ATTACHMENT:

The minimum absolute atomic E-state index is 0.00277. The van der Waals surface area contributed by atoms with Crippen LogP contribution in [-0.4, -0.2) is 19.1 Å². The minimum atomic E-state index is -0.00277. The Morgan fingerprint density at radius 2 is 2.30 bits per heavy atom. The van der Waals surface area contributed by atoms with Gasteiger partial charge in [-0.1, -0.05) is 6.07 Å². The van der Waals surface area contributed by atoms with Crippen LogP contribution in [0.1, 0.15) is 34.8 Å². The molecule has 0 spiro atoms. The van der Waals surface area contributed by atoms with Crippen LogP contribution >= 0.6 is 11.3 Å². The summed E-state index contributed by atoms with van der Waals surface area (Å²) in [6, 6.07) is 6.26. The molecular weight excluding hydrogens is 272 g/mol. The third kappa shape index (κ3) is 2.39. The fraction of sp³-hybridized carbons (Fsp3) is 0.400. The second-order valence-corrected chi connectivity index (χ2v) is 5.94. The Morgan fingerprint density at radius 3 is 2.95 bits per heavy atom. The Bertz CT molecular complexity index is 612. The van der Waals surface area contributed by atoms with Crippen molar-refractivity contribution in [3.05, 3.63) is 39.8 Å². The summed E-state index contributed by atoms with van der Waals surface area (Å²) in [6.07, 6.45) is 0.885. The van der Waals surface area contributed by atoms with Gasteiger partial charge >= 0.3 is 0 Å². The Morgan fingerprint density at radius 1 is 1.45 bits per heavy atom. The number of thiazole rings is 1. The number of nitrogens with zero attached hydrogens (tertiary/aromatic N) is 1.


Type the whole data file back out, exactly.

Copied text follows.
The minimum absolute atomic E-state index is 0.00277. The van der Waals surface area contributed by atoms with Crippen LogP contribution in [-0.4, -0.2) is 19.1 Å². The minimum atomic E-state index is -0.00277. The Morgan fingerprint density at radius 2 is 2.30 bits per heavy atom. The van der Waals surface area contributed by atoms with Gasteiger partial charge in [-0.1, -0.05) is 6.07 Å². The van der Waals surface area contributed by atoms with Crippen LogP contribution in [0.1, 0.15) is 34.8 Å². The molecule has 0 spiro atoms. The van der Waals surface area contributed by atoms with Crippen LogP contribution >= 0.6 is 11.3 Å². The summed E-state index contributed by atoms with van der Waals surface area (Å²) in [6, 6.07) is 6.26. The molecular weight excluding hydrogens is 272 g/mol. The third kappa shape index (κ3) is 2.39. The fraction of sp³-hybridized carbons (Fsp3) is 0.400. The second-order valence-corrected chi connectivity index (χ2v) is 5.94. The Morgan fingerprint density at radius 3 is 2.95 bits per heavy atom. The Bertz CT molecular complexity index is 612. The van der Waals surface area contributed by atoms with Crippen molar-refractivity contribution in [3.05, 3.63) is 39.8 Å². The summed E-state index contributed by atoms with van der Waals surface area (Å²) in [6.07, 6.45) is 0.885. The van der Waals surface area contributed by atoms with Gasteiger partial charge >= 0.3 is 0 Å². The Morgan fingerprint density at radius 1 is 1.45 bits per heavy atom. The number of thiazole rings is 1. The number of nitrogens with zero attached hydrogens (tertiary/aromatic N) is 1.